He is also the author of an as yet unpublished novel called "Cemetery of Lies." Cemetery of lies is a collection of intimate, secret confessions, as told from beyond the grave, through video tombstones. You can read more about it at www.barrows.com/
He also co-wrote of a couple of songs called "Run For Office" and "Big Bucks." Both of the songs have gotten some airplay.
You can hear free clips of the songs at www.barrows.com/
(Is the art getting more valuable yet?)
He has also had some poems and some articles published.
So now you know a little bit more about the artist.
Here are some details about some of the art. After each description, you are also invited to email a guess as to what you think these items might fetch at an art auction.
The estimates that you send in are not necessarily what you think you yourself might pay for each of these pieces…the estimates would be what you think the pieces might go for at one of those auctions where the bidders seem to have almost unlimited resources.
HERE ARE THE PIECES OF ART AND SOME BRIEF DESCRIPTIONS ABOUT THEM: (The comments and descriptions have been provided by the artist, Robert Barrows.)
1) “Toujours L’amour” (Love always)
"I actually started carving this piece to be a centaur. When it wasn’t looking like much of a centaur, I thought I could turn it into a sphinx. When it wasn’t looking like much of a sphinx, I turned it upright and voilà, “Toujours L’amour,” a celebration of love.
The bronzes of "Toujours L'amour" are priced at $7,500 on my website.
The original is in Alabaster."
HOW MUCH DO YOU THINK THE ORIGINAL MIGHT GO FOR AT AN AUCTION? (Please email your answer to email@example.com)
2) “The Girl Next Door”
This piece of work wasn’t always the girl next door. On the back of the piece is a title plate with a slightly different title, “Temptress.”
Rather than change the name of the piece, I left both titles on it. You can be both a temptress and the girl next door.
HOW MUCH DO YOU THINK "THE GIRL NEXT DOOR" MIGHT FETCH AT AN AUCTION? (Please email your answer to firstname.lastname@example.org)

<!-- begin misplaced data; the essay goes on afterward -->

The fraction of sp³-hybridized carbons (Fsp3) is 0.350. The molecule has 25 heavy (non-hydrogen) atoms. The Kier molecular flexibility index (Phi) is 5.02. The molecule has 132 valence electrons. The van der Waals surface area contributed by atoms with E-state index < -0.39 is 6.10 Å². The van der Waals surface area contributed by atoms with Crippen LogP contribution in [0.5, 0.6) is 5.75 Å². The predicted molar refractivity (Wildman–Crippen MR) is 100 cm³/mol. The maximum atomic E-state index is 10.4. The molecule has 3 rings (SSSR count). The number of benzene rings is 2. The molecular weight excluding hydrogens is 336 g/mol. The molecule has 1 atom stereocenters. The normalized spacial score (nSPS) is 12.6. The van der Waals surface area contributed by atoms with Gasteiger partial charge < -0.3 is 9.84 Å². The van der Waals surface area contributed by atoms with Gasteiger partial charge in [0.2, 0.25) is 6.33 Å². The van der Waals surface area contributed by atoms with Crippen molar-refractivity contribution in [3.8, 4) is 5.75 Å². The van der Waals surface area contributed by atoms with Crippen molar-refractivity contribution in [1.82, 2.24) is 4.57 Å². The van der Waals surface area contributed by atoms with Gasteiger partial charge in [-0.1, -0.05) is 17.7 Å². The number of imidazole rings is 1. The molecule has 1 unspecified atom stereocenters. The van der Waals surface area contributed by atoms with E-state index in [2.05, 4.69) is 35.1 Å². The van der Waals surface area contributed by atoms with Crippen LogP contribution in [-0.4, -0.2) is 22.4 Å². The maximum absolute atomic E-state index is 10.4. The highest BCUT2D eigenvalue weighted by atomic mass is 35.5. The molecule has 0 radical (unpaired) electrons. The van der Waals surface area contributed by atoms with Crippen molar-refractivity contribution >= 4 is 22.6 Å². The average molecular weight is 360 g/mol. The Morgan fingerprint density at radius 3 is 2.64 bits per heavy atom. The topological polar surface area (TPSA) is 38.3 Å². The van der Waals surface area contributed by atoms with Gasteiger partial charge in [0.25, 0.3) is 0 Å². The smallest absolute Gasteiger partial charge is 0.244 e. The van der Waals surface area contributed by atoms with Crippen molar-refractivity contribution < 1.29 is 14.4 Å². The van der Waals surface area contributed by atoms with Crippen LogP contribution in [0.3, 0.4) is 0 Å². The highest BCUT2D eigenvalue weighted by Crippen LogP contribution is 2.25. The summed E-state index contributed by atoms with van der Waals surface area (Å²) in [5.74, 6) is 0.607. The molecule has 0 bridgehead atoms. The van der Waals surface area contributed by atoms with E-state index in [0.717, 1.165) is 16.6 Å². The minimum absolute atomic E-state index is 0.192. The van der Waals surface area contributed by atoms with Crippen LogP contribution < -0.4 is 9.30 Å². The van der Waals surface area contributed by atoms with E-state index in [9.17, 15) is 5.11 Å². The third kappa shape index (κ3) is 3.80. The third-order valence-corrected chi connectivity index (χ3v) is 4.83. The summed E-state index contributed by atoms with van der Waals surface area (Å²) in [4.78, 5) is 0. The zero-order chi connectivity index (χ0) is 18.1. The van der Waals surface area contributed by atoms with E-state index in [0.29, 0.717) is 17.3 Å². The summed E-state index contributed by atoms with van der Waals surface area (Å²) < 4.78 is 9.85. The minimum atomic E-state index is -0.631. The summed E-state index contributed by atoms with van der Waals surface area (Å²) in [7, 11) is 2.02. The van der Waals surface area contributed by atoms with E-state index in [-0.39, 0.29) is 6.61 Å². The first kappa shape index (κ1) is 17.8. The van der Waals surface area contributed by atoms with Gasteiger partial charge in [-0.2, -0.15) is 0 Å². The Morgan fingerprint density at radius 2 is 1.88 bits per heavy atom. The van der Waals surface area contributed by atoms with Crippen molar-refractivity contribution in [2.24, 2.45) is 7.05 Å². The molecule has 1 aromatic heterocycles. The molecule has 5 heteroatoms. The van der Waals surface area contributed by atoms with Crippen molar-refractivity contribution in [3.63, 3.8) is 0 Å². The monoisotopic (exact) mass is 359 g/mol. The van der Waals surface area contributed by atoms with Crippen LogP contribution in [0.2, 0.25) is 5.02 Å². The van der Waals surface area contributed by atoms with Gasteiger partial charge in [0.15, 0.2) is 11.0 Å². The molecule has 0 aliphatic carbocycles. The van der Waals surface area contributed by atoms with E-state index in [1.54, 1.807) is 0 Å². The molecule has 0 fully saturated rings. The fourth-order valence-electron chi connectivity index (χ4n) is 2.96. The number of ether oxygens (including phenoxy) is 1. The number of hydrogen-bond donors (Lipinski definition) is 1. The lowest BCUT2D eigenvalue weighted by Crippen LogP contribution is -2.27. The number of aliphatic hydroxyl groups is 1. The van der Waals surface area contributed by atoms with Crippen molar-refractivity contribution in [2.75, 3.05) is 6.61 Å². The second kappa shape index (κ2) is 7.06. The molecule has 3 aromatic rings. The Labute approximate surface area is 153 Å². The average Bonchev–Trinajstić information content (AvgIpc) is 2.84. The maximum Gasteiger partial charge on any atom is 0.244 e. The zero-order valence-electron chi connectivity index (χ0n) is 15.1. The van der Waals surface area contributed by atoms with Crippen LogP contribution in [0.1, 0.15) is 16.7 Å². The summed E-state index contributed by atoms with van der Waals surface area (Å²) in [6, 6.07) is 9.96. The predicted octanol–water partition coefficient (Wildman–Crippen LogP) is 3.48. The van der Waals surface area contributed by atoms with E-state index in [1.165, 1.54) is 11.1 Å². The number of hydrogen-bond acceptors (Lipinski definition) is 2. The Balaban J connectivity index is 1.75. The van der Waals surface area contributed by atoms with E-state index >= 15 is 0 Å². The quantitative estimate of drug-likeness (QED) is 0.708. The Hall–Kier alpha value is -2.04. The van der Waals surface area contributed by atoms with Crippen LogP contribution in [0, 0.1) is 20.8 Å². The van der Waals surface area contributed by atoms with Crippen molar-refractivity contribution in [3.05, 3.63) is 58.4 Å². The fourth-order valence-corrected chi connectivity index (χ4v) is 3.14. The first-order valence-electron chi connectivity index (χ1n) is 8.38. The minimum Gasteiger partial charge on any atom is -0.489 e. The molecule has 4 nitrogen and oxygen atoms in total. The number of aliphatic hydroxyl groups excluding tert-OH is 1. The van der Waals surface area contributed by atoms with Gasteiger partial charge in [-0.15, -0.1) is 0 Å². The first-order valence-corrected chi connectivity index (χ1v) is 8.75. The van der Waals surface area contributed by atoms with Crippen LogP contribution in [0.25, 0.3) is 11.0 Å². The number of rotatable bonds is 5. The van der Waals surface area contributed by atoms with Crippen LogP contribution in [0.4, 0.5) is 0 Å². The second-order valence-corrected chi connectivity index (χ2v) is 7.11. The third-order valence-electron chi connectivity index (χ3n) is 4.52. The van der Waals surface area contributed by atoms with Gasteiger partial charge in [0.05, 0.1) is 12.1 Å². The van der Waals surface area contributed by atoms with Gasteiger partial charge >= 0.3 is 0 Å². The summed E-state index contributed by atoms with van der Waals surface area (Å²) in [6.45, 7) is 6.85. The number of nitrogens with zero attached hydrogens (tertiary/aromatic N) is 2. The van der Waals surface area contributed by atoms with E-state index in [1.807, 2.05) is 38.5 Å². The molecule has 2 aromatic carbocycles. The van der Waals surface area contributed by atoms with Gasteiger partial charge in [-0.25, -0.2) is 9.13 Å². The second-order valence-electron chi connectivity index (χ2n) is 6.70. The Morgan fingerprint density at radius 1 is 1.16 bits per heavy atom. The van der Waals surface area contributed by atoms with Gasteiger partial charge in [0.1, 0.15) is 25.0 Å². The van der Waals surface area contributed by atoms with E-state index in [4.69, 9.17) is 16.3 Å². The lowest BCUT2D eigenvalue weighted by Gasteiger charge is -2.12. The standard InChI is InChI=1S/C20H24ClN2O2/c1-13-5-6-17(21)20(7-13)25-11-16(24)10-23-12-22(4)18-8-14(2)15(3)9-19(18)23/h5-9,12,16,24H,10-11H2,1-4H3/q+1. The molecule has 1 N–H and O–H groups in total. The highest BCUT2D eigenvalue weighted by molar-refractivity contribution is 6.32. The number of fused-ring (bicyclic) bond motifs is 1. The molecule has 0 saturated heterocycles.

3) “Adam and Eve”
A photo of the "Adam and Eve" sculpture by Robert Barrows has also been included in an Israeli textbook on love called "Love of my Soul.")
The nature of love and the nature of art is that it often starts out one way, and ends up quite another. Life is like that, too. It starts out simple and winds up complex.
HOW MUCH DO YOU THINK "ADAM AND EVE" COULD GO FOR? (Please email your answer to email@example.com)
And now,onto the next piece of art, and onto some more of Barrows' thoughts about the nature of art and the nature of love...
4) “Prom Date”
I could say that “Prom Date” is a special homage to young love and to a special time in one’s life…but that would be baloney!
The trouble with trying to read things into art is that it ain’t necessarily so.
I called this scrawny little flat chested thing “Prom Date” because it turned out to be a scrawny little flat chested thing, not quite the prom date I had imagined….but a lot of fun nonetheless…
SO, HOW MUCH WOULD YOU PAY FOR PROM DATE? (Please send your answer to firstname.lastname@example.org)
To see some more of Barrows' art, you can go to this web page and download a brochure about some sculpture by Robert Barrows: http://www.barrows.com/
On the lower right hand side of that page, you can also download a brochure about a "Name this Piece" promotion intended for art galleries and art museums. It could also be used as a promotion for art magazines and art newspapers.
For additional information, contact Robert Barrows at R.M. Barrows, Inc. Advertising & Public Relations at 650-344-4405, www.barrows.com.